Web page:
Archive for May, 2021

Abstract: Scientists working for oil companies in the Athabasca region are developing methods by which to reclaim muskeg (boreal peatlands) on land disturbed by oil sands extraction. The Alberta government requires companies to reclaim disturbed land by achieving equivalent capability of the landscape to support an end land use. Indigenous community members instead define reclamation […]

Abstract: This article combines Indigenous mobility studies with recent work on seriality and periodical form to examine how the structural necessities of serialised periodical fiction reinforced representations of settler and Aboriginal mobilities for Australian readers across the nineteenth century. It considers the limits or gaps in the project of Australian settlement that these serial texts […]

Abstract: This manuscript reviews the urban growth process in the Temuco-Padre las Casas conurbation (Chile) on indigenous land, highlighting three topics of great interest. First, the ability of legislation to regulate the protection of indigenous land. Second, the role played by the real estate sector as the main protagonist of urban expansion on indigenous land. […]

Excerpt: The true innovation of aprimso ideology, then, lies not in its relation to Western doctrinaire philosophy, but the telling precedent that a positive Latin American identity could only rise from indigenous thought and popular action. With its Quechua songs and cheers, and cells named after Inca emperors, APRA vindicated a shunned pre-colonial past and became the […]

Abstract: The Westphalian concept of sovereignty frames international relations and law. Since the 2007 UN Declaration of the Rights of Indigenous Peoples, the notion of Indigenous sovereignty has also entered international political debate. In this article, we examine the underlying premise of Westphalian and Indigenous sovereignties. A scoping review of the literature reveals that Westphalian […]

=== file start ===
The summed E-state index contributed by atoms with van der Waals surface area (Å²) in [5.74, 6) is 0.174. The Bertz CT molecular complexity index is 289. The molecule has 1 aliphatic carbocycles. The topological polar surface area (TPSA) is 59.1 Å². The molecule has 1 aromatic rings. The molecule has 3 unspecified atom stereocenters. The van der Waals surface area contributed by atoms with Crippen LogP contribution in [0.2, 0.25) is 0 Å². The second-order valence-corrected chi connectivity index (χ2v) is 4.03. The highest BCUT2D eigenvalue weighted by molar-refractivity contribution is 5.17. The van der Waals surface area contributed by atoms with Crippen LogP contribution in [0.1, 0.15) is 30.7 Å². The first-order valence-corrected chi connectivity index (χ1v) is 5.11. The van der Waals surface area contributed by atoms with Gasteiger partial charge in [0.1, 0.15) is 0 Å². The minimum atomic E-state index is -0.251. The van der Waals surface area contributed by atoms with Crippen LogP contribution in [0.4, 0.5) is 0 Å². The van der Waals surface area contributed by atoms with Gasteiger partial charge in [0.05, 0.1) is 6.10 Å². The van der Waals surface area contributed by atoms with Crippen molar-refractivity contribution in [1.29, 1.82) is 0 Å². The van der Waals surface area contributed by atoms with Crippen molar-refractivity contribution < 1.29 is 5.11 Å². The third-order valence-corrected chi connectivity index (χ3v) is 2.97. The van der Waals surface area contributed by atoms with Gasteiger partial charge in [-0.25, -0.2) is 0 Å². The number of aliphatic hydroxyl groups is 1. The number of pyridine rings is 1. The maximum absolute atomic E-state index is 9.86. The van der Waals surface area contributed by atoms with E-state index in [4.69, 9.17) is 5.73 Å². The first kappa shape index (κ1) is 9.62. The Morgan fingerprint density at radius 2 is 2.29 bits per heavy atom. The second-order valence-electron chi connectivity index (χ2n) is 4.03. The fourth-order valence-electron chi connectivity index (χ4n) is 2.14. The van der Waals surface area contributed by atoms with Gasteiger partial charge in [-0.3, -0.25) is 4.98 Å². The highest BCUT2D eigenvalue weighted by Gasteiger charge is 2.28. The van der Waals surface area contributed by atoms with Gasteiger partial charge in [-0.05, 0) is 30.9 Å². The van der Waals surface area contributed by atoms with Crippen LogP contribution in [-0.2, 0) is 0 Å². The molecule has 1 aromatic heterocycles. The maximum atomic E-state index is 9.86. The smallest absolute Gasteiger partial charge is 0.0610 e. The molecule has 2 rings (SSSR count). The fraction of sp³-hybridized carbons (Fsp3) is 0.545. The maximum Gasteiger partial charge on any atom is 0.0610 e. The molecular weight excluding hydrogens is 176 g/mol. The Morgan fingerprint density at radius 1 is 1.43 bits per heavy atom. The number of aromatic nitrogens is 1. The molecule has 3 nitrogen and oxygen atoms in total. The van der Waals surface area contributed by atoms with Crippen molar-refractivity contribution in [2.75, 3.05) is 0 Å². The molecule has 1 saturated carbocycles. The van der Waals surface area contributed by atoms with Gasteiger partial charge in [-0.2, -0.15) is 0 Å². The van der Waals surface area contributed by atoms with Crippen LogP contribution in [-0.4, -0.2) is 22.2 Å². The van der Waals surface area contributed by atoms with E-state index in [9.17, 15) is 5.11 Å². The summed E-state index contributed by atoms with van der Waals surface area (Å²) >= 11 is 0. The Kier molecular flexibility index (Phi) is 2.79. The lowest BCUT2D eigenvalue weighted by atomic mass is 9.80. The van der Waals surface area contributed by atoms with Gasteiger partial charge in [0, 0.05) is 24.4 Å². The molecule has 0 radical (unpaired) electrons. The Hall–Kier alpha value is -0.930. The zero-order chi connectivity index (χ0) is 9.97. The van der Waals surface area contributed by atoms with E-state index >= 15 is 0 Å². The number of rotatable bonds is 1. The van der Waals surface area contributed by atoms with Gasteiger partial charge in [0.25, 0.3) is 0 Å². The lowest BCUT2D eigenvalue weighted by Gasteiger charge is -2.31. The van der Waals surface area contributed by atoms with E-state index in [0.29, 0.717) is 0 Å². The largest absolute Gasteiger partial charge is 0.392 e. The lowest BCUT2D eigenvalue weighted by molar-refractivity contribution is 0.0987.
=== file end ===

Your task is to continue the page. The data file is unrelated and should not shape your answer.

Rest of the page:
Abstract: This article examines promotional material linked to Pocahontas, Child of the Forest (Edwin S. Porter, 1907) and Pocahontas (director unknown, 1910), placing them in the wider debates about colonialism, film exhibition, authenticity, and the role of film as an educational medium in the early 1900s. Since its emergence, cinema played a pivotal role in promulgating the ideas of […]

Abstract: This article contributes to the call for decolonial utopian work by examining one of the earliest utopian texts in the United States, Equality; or, A History of Lithconia. Using a close reading drawing on colonial context, the author argues that Equality criticizes management of the Euro-American settler state. The story’s historical and philosophical content overwrites Indigenous bloodshed […]

Abstract: This body of cross-disciplinary scholarship illuminates the assertion that settler colonialism is not marked by a single historic moment of colonial conquest, but rather is structurally embedded. While settler colonialism is understood by many to centre on land specifically on territorial claims socio-legal analysis reveals that settler colonial power seeks to rework not only […]

Abstract: The growing interest in ‘During Conflict Justice’ (DCJ) in areas experiencing ongoing, sustained violent ‘conflict’ has further demonstrated the confluence between transitional justice and liberal peacebuilding approaches. Nowhere so is this more evident than in the case of Palestine-Israel where an ongoing process of Israeli settler-colonialism in historic Palestine continues, with the further spotlighting […]

Abstract: Thoughtful scholars have critiqued western yoga as a continuation of the process of colonization, upholding White supremacy and capitalism through a host of violent practices (Page). Yoga in the West has become synonymous with the predominantly White, cis-gendered, upper middle-class, able-bodied women who teach and practice asana in corporate studios in urban areas (Kaushik-Brown). […]